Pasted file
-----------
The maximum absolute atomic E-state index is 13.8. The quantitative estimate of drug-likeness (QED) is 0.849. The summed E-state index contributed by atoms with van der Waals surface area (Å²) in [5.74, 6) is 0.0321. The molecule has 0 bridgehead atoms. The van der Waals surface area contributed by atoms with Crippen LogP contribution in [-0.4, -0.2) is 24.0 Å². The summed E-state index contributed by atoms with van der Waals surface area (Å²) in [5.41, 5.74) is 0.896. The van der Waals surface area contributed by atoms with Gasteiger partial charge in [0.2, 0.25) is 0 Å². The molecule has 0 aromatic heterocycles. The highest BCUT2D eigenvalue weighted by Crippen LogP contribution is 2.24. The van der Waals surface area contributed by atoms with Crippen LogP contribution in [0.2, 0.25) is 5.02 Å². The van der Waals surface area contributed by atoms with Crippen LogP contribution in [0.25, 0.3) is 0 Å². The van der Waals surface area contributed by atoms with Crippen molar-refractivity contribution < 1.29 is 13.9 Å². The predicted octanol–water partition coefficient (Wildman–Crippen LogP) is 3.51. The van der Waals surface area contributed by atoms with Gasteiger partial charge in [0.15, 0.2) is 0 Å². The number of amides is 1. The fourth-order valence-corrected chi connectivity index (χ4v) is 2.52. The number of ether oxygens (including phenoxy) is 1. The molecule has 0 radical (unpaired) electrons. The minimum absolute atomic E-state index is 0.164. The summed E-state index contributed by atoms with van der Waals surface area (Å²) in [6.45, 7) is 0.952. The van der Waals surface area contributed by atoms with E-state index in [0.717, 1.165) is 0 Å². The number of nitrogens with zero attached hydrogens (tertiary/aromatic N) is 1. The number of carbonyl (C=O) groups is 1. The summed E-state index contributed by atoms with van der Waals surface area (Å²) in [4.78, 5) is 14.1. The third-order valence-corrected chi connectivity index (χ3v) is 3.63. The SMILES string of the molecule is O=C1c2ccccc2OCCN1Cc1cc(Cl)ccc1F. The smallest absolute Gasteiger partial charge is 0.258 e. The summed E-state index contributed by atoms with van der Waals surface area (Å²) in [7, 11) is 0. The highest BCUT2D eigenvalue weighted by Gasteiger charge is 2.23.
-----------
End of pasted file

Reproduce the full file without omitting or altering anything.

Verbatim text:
The maximum absolute atomic E-state index is 13.8. The quantitative estimate of drug-likeness (QED) is 0.849. The summed E-state index contributed by atoms with van der Waals surface area (Å²) in [5.74, 6) is 0.0321. The molecule has 0 bridgehead atoms. The van der Waals surface area contributed by atoms with Crippen LogP contribution in [-0.4, -0.2) is 24.0 Å². The summed E-state index contributed by atoms with van der Waals surface area (Å²) in [5.41, 5.74) is 0.896. The van der Waals surface area contributed by atoms with Gasteiger partial charge in [0.2, 0.25) is 0 Å². The molecule has 0 aromatic heterocycles. The highest BCUT2D eigenvalue weighted by Crippen LogP contribution is 2.24. The van der Waals surface area contributed by atoms with Crippen LogP contribution in [0.2, 0.25) is 5.02 Å². The van der Waals surface area contributed by atoms with Crippen LogP contribution in [0.25, 0.3) is 0 Å². The van der Waals surface area contributed by atoms with Crippen molar-refractivity contribution < 1.29 is 13.9 Å². The predicted octanol–water partition coefficient (Wildman–Crippen LogP) is 3.51. The van der Waals surface area contributed by atoms with Gasteiger partial charge in [0.15, 0.2) is 0 Å². The number of amides is 1. The fourth-order valence-corrected chi connectivity index (χ4v) is 2.52. The number of ether oxygens (including phenoxy) is 1. The molecule has 0 radical (unpaired) electrons. The minimum absolute atomic E-state index is 0.164. The summed E-state index contributed by atoms with van der Waals surface area (Å²) in [6.45, 7) is 0.952. The van der Waals surface area contributed by atoms with E-state index in [0.717, 1.165) is 0 Å². The number of nitrogens with zero attached hydrogens (tertiary/aromatic N) is 1. The number of carbonyl (C=O) groups is 1. The summed E-state index contributed by atoms with van der Waals surface area (Å²) in [4.78, 5) is 14.1. The third-order valence-corrected chi connectivity index (χ3v) is 3.63. The SMILES string of the molecule is O=C1c2ccccc2OCCN1Cc1cc(Cl)ccc1F. The smallest absolute Gasteiger partial charge is 0.258 e. The summed E-state index contributed by atoms with van der Waals surface area (Å²) in [7, 11) is 0. The highest BCUT2D eigenvalue weighted by Gasteiger charge is 2.23.